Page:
Two Maryland lawmakers and a local county executive are saying the state needs to do more to address a rise in hunger caused by the COVID-19 pandemic.
“People are still hungry,” Sen. Katie Fry Hester told WTOP. “When I go by our local food bank or the Miller Branch Library on Saturdays, there’s a long line of cars — people still waiting to get food.”
While signs of an economic recovery are evident — businesses are hiring, and many are offering signing bonuses and hiking wages to attract workers — Hester said, “We’re still on the tail end of this pandemic.”
Hester and Del. Lorig Charkoudian co-sponsored the legislation that created the Maryland Food System Resiliency Council. At the start of November, the council issued a report finding that demand for food assistance grew dramatically over the past 16 months: For example, food distribution at the Maryland Food Bank grew by 88%.
The report also found that farmers and food-related businesses saw demand for their goods plummet.
Hester and Charkoudian have written to the state’s Department of Budget and Management to request immediate and long-term funding to address hunger, including $20 million for emergency food distribution across the state.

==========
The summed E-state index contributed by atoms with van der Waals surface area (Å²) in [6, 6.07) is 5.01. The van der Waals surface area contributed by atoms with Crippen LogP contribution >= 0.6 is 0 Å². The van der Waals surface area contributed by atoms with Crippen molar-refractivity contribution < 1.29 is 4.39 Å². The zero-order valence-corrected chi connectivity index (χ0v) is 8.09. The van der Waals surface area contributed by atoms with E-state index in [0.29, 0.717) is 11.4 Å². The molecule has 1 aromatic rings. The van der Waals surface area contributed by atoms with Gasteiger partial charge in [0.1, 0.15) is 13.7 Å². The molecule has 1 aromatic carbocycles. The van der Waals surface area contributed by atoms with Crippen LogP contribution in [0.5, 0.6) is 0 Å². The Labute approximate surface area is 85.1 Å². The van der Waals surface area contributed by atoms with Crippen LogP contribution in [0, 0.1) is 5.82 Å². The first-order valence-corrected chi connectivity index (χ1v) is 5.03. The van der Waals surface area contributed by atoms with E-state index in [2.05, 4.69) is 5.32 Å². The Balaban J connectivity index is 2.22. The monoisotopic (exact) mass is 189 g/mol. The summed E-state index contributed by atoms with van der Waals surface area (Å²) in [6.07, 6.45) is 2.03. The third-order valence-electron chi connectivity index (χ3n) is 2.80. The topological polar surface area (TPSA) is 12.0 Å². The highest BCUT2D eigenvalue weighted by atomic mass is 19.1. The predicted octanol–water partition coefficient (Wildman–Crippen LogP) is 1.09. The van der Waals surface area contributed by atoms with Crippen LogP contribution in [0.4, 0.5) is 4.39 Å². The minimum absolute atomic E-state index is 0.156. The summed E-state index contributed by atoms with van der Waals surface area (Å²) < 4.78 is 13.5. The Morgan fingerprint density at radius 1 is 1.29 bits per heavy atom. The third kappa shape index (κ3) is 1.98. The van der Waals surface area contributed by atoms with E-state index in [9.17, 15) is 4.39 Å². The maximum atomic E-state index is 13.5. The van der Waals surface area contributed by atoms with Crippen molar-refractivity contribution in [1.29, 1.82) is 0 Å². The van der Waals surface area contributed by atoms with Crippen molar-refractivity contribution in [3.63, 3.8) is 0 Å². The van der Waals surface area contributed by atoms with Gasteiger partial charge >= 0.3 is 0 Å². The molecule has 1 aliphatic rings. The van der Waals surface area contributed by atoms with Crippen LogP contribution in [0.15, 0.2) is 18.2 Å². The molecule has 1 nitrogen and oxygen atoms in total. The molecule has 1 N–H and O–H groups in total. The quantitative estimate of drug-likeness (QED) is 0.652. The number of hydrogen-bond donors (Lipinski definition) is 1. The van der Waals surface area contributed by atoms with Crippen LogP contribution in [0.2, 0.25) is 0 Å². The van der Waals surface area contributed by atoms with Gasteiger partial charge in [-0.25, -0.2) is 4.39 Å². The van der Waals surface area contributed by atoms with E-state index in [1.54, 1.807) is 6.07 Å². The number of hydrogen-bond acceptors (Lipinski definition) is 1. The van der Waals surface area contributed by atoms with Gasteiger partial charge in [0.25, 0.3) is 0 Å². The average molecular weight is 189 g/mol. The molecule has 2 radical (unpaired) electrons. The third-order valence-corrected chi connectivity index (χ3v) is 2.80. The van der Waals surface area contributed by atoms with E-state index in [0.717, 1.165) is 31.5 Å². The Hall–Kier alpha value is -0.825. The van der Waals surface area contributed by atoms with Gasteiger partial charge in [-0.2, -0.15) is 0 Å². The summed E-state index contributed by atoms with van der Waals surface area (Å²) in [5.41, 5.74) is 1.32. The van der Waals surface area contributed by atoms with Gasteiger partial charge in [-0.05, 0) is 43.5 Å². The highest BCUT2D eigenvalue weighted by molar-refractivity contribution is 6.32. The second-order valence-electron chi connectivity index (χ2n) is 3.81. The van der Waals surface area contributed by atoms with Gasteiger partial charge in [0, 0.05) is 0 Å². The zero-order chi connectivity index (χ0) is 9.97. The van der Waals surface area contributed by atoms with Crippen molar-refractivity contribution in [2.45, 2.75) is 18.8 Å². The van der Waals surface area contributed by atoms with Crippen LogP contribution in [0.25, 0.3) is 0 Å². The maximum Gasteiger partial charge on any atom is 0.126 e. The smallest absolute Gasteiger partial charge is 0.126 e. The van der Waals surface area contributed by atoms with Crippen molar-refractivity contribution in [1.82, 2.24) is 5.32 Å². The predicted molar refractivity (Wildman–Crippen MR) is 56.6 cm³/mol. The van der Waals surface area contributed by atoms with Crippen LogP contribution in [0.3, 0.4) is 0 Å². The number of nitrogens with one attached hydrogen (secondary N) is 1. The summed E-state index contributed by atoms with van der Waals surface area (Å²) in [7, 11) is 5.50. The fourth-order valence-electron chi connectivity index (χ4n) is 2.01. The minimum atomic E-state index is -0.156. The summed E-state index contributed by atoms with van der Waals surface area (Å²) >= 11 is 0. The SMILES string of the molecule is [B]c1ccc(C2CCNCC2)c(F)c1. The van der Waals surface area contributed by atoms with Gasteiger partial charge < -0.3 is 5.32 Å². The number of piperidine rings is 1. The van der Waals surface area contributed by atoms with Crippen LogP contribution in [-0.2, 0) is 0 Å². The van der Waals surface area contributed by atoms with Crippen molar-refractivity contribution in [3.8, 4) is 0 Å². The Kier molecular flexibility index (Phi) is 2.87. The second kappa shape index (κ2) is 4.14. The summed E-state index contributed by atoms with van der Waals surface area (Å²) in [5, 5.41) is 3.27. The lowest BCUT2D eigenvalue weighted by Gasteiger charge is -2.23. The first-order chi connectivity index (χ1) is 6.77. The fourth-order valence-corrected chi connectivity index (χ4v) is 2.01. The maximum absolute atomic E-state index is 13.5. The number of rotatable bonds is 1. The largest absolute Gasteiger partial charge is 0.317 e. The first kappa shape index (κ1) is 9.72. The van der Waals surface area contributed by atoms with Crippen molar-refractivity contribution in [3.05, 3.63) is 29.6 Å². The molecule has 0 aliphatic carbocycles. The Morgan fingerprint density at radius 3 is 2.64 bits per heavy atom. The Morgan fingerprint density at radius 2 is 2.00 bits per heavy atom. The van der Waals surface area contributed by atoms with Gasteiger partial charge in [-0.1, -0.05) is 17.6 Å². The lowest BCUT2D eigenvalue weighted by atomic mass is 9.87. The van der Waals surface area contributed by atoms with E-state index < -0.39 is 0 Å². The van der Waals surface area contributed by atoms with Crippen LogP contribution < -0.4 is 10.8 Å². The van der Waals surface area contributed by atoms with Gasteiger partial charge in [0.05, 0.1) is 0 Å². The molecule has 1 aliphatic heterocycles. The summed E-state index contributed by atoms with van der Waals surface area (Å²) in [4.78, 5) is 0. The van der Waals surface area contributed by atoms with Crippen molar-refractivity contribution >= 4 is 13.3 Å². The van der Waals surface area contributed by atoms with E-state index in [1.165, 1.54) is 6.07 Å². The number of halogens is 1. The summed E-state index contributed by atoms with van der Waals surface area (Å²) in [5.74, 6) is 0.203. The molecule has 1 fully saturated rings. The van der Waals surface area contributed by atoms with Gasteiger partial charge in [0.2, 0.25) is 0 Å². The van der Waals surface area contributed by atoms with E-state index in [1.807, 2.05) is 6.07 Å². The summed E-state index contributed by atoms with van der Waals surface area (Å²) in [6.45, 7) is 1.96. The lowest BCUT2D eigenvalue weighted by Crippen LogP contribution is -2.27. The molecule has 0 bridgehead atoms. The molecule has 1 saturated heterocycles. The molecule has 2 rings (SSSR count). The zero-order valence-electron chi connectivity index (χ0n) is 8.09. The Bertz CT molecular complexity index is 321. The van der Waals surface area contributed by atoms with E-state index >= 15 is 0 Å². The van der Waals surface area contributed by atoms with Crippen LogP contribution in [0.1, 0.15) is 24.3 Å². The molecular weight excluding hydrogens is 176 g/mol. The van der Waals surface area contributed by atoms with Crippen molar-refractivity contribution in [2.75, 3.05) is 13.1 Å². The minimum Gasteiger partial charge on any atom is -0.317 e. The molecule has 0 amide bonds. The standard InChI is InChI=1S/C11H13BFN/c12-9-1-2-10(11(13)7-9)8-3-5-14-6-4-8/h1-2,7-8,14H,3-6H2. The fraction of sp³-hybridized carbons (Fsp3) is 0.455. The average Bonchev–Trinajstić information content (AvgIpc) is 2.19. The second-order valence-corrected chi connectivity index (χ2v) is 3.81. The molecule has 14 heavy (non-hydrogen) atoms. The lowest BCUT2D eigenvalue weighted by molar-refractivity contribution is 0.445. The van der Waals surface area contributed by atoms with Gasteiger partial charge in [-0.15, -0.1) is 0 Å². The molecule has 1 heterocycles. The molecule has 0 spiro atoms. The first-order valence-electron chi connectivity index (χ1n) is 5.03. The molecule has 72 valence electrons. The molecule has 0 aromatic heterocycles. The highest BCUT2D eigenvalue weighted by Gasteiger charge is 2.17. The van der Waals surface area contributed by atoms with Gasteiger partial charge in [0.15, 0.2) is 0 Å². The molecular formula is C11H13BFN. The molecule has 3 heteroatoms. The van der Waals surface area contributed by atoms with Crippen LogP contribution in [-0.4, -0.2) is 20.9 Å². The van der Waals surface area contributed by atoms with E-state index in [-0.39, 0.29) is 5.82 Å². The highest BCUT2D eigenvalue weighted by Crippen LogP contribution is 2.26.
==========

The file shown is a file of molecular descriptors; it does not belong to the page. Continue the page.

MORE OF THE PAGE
“We felt in addition to the Maryland Food Bank and the Capital Area Food Bank, there are local organizations that are also distributing food, and who knows what they’re going to need for the span of 2022?,” Hester said.
The lawmakers are also looking for $3 million for cold storage to enable even small operators of food banks to store perishables.
‘The demand is not really going away’
Montgomery County Executive Marc Elrich also talked about the need to address the issue of food insecurity in a recent briefing with reporters. Elrich said he’d been having discussions with non-profits and food banks, and “What I’m hearing from everyone is, the demand is not really going away. They continue to see very large numbers of people still struggling to buy food and to meet their basic needs.”
Hester and Charkoudian are also working on legislation for the upcoming legislative session that will create a grant pilot program “to incentivize the production, procurement and provision of local foods in school meals.”
Hester said another bill would establish a competitive grant program for food banks and other charitable food providers to allow them to work with local farmers to support the purchase and processing of produce. “So if they get a ton of tomatoes, for example, they could process those tomatoes” for distribution at a later date.
“I’m very excited for our bill,” said Hester, who said the proposal would build “resiliency and food security all the way from our Maryland farms to the citizens of Maryland who need additional support.”
The Maryland Food System Resiliency Council was designed to be in effect for two years, and Hester said “at the end of the second year, the council will make a recommendation if and how it should go forward.”